A piece of advice is: really leave without any expectations, be ready to face completely different culture and society.

What does an average day/week look like as a participant of this program?

So, almost every day of the week is programmed in the same way, except for the weekends and other extras activities.

You wake up around 8 o’clock in the morning, then take your breakfast in the hotel with the rest of your team. Right after, the tutor comes to pick you up with a car and brings you to the typical houses, which are higher than the city center.

The morning you stay inside with the kids. Then there is lunchtime. In the afternoon, there are practical activities as, for example, garden restructuring. Dinner time... Everybody is a little tired but it is a very pleasant moment. Bedtime is a bit early perhaps, but it is important to sleep and have all the energies.

In the weekend, activities are organised, usually to visit the city and main attractions.

Going into your experience abroad, what was your biggest fear, and how did you overcome it? How did your views on the issue change?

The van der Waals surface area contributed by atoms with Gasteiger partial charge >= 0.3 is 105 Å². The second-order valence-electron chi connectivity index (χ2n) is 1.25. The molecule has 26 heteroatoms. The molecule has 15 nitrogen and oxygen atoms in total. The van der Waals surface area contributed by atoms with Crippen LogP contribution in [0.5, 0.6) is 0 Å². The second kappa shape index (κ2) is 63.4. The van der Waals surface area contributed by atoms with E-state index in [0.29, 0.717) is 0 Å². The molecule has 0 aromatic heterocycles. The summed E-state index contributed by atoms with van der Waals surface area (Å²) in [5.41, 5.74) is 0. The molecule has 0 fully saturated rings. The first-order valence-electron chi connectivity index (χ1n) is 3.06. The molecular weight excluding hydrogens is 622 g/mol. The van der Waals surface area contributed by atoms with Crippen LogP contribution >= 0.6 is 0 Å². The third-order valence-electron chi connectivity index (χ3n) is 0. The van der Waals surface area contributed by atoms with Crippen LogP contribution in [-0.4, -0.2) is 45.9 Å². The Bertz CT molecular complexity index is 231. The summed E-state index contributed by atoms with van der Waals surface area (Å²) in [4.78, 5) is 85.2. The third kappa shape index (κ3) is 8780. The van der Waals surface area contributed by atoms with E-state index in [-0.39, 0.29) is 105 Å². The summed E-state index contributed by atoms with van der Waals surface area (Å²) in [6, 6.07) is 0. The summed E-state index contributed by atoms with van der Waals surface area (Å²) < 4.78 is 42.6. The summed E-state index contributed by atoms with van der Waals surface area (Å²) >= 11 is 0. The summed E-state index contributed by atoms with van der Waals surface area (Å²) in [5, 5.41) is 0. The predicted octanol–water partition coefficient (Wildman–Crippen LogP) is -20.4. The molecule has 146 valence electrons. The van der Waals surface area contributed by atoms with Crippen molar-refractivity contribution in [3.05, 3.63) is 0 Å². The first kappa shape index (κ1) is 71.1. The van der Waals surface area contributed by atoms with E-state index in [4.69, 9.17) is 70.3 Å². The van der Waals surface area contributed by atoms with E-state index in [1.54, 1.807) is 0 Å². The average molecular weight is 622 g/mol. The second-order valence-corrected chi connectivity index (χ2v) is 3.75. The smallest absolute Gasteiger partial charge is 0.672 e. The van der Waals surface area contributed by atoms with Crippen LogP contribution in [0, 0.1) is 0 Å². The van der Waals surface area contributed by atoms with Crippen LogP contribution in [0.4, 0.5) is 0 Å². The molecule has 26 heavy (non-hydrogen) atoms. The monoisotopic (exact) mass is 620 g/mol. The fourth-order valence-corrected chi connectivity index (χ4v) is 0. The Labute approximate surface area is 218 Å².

Going into my experience abroad, my biggest fear was to find some difficulties with the locals and their daily routines. I overcame it by thinking to take all the positive aspects of that wonderful experience. In fact, I learned a lot about their costumes and I continued to di some things also at home in my country.

Did this experience also help you creating new relationships or friends?

I am a really closed and shy person and because of that, I have some difficulties socializing. I have to say that Mongolian people have been very kind and open. I continued writing to my tutor also after going back home. Furthermore, the locals made them understand and it was so interesting talking with people of the same age. We exchanged our Facebook accounts and sometimes keep in touch. It was also very interesting talking to all the other volunteers which are from all over the world.